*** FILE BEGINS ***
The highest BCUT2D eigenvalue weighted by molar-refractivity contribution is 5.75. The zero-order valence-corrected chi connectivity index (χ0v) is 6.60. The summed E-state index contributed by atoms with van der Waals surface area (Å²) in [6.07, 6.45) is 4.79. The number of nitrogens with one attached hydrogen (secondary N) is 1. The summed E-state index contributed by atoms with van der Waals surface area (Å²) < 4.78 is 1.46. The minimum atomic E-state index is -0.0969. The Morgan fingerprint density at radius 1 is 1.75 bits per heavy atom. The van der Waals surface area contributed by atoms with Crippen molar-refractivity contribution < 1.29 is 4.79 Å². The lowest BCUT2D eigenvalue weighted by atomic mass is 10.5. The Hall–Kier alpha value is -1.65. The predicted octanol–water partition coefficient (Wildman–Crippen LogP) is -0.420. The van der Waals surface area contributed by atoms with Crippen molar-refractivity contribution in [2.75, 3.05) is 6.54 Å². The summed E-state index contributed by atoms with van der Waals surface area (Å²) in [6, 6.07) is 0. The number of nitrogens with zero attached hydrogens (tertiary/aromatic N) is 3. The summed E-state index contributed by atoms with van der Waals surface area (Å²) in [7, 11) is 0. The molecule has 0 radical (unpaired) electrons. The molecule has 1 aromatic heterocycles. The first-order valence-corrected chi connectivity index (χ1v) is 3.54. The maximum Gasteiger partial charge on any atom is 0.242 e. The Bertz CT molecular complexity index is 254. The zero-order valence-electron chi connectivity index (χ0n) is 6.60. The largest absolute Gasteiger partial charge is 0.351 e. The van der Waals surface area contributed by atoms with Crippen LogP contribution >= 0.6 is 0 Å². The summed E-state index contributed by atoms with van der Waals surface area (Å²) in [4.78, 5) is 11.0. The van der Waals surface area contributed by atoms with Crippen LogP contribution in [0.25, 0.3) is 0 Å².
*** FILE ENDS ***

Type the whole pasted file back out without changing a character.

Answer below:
The highest BCUT2D eigenvalue weighted by molar-refractivity contribution is 5.75. The zero-order valence-corrected chi connectivity index (χ0v) is 6.60. The summed E-state index contributed by atoms with van der Waals surface area (Å²) in [6.07, 6.45) is 4.79. The number of nitrogens with one attached hydrogen (secondary N) is 1. The summed E-state index contributed by atoms with van der Waals surface area (Å²) < 4.78 is 1.46. The minimum atomic E-state index is -0.0969. The Morgan fingerprint density at radius 1 is 1.75 bits per heavy atom. The van der Waals surface area contributed by atoms with Crippen molar-refractivity contribution < 1.29 is 4.79 Å². The lowest BCUT2D eigenvalue weighted by atomic mass is 10.5. The Hall–Kier alpha value is -1.65. The predicted octanol–water partition coefficient (Wildman–Crippen LogP) is -0.420. The van der Waals surface area contributed by atoms with Crippen molar-refractivity contribution in [2.75, 3.05) is 6.54 Å². The summed E-state index contributed by atoms with van der Waals surface area (Å²) in [6, 6.07) is 0. The number of nitrogens with zero attached hydrogens (tertiary/aromatic N) is 3. The summed E-state index contributed by atoms with van der Waals surface area (Å²) in [7, 11) is 0. The molecule has 0 radical (unpaired) electrons. The molecule has 1 aromatic heterocycles. The first-order valence-corrected chi connectivity index (χ1v) is 3.54. The maximum Gasteiger partial charge on any atom is 0.242 e. The Bertz CT molecular complexity index is 254. The zero-order valence-electron chi connectivity index (χ0n) is 6.60. The largest absolute Gasteiger partial charge is 0.351 e. The van der Waals surface area contributed by atoms with Crippen LogP contribution >= 0.6 is 0 Å². The summed E-state index contributed by atoms with van der Waals surface area (Å²) in [4.78, 5) is 11.0. The van der Waals surface area contributed by atoms with Crippen LogP contribution in [0.25, 0.3) is 0 Å².